Chimes of Freedom in Benghazi

Rami G. Khouri

BEIRUT -- The United Nations Security Council (UNSC) decision to sanction the use of all necessary force to protect Libyan civilians is complex and full of imprecision and uncertainty as to both modalities and consequences. Yet in view of the current events in Libya -- the ringing battle for freedom and dignity by the rebels, the cruel and vicious attacks of the Gaddafi regime that after 41 years of dictatorial rule now uses foreign mercenaries to lay siege to its own people -- the UNSC decision is morally compelling, and I applaud it with all my heart. Now that the majority of the Libyan people, the Arab League and the UNSC members have spoken of their desire to stop or remove the odious Gaddafi, there can be no hesitation about doing everything within the power of people and states to assist the rebels, militarily, economically, politically, and with humanitarian aid.
The simultaneously Killer and Comical Colonel Gaddafi is an abomination in the annals of statehood, leadership, and Arabism. He is in a class of his own in degrading his country in terms of hundreds of billions of dollars of wasted and stolen money, untapped human potential, embarrassment in the community of nations, and the persistent dilapidation of both the human spirit of his people and the dignity and integrity of nationhood. He has moved beyond the stage of being a harmless fool, and now practices mass brutality and sows death. So he must be stopped, primarily because his own people have shown by their actions -- and their willingness to die -- that they want him out.
Many who follow public affairs and diplomacy in the Middle East have debated for weeks whether the world should intervene to assist the rebels and thwart or remove Gaddafi. Those arguments are important for a short while, because they touch on important principles of morality, law, practicality and historical precedence that implies future consequences, i.e. if the world intervenes in Libya today can it also refuse the call to intervene to secure the wellbeing of civilians in Gaza, Sudan, Yemen or other conflicted lands? That is an important argument that we must pursue, but it can wait until Libya is free and Gaddafi is either history or on trial in a fair international or Libyan tribunal. There are times in life when nuanced arguments of diplomatic principles must be set aside in order to embrace with all our might the compelling opportunity to come to the aid of the brave Libyans who are paying for their liberty with their lives. If they offer their lives against overwhelming military superiority for the opportunity to live as normal human beings, the least the rest of us can do it to offer our unlimited support to that stirring endeavor.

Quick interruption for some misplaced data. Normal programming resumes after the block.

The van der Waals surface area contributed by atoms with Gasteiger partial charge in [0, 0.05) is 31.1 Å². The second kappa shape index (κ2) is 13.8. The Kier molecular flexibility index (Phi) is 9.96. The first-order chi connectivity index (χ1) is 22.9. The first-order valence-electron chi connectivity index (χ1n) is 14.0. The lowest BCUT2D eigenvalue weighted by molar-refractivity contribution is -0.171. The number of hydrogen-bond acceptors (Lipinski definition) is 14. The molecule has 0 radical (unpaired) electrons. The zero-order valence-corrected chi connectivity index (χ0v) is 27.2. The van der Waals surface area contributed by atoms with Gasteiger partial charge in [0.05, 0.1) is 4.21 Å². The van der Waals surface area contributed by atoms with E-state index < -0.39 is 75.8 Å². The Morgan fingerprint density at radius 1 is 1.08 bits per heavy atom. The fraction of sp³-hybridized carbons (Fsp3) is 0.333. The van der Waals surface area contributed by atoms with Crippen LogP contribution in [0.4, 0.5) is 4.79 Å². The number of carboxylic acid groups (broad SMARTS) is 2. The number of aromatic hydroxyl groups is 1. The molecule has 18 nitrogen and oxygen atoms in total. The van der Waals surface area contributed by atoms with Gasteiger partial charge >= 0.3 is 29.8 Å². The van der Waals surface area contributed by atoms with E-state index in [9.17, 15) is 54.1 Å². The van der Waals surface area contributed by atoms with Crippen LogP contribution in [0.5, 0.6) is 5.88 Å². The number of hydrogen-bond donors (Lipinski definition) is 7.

I have long opposed Western, especially Anglo-American, military intervention in the Arab world, but the case for protecting or assisting the Libyan rebels is different because of the clear support for such a move among Libyans, other Arabs and most of the world. Many Western and Arab governments courted and did business with Gaddafi, so perhaps now they have an opportunity to redeem themselves to some extent by working with the brave Libyan rebels to emasculate him and ultimately allow the Libyans to reconfigure their country in freedom, democracy, sensibility and dignity. Foreign military support for the free Libyans -- including imposing a no-fly zone or making aerial attacks on Gaddafi troops and installations -- entails many potential risks. Those risks are worth taking, I believe, and they can be mitigated by concrete and emphatic Arab support for and participation in any military moves, whether direct or indirect.
It is time for those Arab leaders who have long spoken of the importance of law, morality and other such valued concepts to step forward and actively assist the liberation of Libya. Arguments to the effect that Arab honor or collective solidarity prevent one Arab country from engaging in diplomatic or military action against another is a hollow argument in the Libyan case. Gaddafi and his family have trampled and savaged the concept of Arab honor so badly, and brought only disgrace and humiliation to Arabism over 41 years. Arabs who speak of honor and Arabism speak in lies and hypocrisy if they stand by -- politically immobilized and morally castrated -- and just watch the Libyan events on television. Those same Arabs who speak so frequently of honor and Arabism can give life to both ideas by substantively participating in political and military moves to defeat Gaddafi, the great betrayer of all the good things that Arabism includes.
Arab men and women in many countries have shown their desire to live in societies defined by freedom, democracy, dignity and integrity. Arab leaders for the most part have not done that. Now is their chance to redeem themselves, while they still have the opportunity of leadership that has already been taken away from a few of their colleagues. Now is the time for all honorable men and women to go to the aid of Benghazi. The chimes of freedom ring there, and the people need our assistance. Rami G. Khouri is Editor-at-large of The Daily Star, and Director of the Issam Fares Institute for Public Policy and International Affairs at the American University of Beirut, in Beirut, Lebanon. Copyright © 2011 Rami G. Khouri -- distributed by Agence Global